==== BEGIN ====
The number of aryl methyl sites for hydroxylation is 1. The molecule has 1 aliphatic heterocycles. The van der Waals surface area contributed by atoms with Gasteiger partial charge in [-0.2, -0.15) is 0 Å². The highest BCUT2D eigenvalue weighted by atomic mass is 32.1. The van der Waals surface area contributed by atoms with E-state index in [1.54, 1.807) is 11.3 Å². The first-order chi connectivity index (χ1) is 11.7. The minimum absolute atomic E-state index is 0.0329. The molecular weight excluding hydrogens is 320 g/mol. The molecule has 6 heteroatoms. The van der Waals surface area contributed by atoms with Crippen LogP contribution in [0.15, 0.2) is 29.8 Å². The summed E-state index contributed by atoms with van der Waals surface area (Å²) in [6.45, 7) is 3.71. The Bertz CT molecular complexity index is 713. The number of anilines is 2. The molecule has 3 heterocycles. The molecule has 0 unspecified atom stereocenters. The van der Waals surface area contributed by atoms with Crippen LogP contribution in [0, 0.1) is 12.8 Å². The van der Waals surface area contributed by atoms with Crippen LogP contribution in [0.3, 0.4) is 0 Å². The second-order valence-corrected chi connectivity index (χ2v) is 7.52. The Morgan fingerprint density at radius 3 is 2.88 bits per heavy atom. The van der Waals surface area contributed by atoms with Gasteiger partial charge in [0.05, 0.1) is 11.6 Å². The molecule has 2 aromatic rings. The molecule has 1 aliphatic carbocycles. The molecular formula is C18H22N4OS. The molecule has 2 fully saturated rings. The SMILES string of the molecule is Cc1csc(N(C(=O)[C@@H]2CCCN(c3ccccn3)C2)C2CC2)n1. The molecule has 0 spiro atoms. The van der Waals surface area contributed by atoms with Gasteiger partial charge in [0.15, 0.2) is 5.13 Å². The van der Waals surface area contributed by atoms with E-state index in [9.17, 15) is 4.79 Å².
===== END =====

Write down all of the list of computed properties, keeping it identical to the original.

The number of aryl methyl sites for hydroxylation is 1. The molecule has 1 aliphatic heterocycles. The van der Waals surface area contributed by atoms with Gasteiger partial charge in [-0.2, -0.15) is 0 Å². The highest BCUT2D eigenvalue weighted by atomic mass is 32.1. The van der Waals surface area contributed by atoms with E-state index in [1.54, 1.807) is 11.3 Å². The first-order chi connectivity index (χ1) is 11.7. The minimum absolute atomic E-state index is 0.0329. The molecular weight excluding hydrogens is 320 g/mol. The molecule has 6 heteroatoms. The van der Waals surface area contributed by atoms with Crippen LogP contribution in [0.15, 0.2) is 29.8 Å². The summed E-state index contributed by atoms with van der Waals surface area (Å²) in [6.45, 7) is 3.71. The Bertz CT molecular complexity index is 713. The number of anilines is 2. The molecule has 3 heterocycles. The molecule has 0 unspecified atom stereocenters. The van der Waals surface area contributed by atoms with Crippen LogP contribution in [0, 0.1) is 12.8 Å². The van der Waals surface area contributed by atoms with Crippen LogP contribution in [0.3, 0.4) is 0 Å². The second-order valence-corrected chi connectivity index (χ2v) is 7.52. The Morgan fingerprint density at radius 3 is 2.88 bits per heavy atom. The van der Waals surface area contributed by atoms with Gasteiger partial charge in [0.05, 0.1) is 11.6 Å². The molecule has 2 aromatic rings. The molecule has 1 aliphatic carbocycles. The molecular formula is C18H22N4OS. The molecule has 2 fully saturated rings. The SMILES string of the molecule is Cc1csc(N(C(=O)[C@@H]2CCCN(c3ccccn3)C2)C2CC2)n1. The molecule has 0 spiro atoms. The van der Waals surface area contributed by atoms with Gasteiger partial charge in [0.15, 0.2) is 5.13 Å². The van der Waals surface area contributed by atoms with E-state index in [9.17, 15) is 4.79 Å².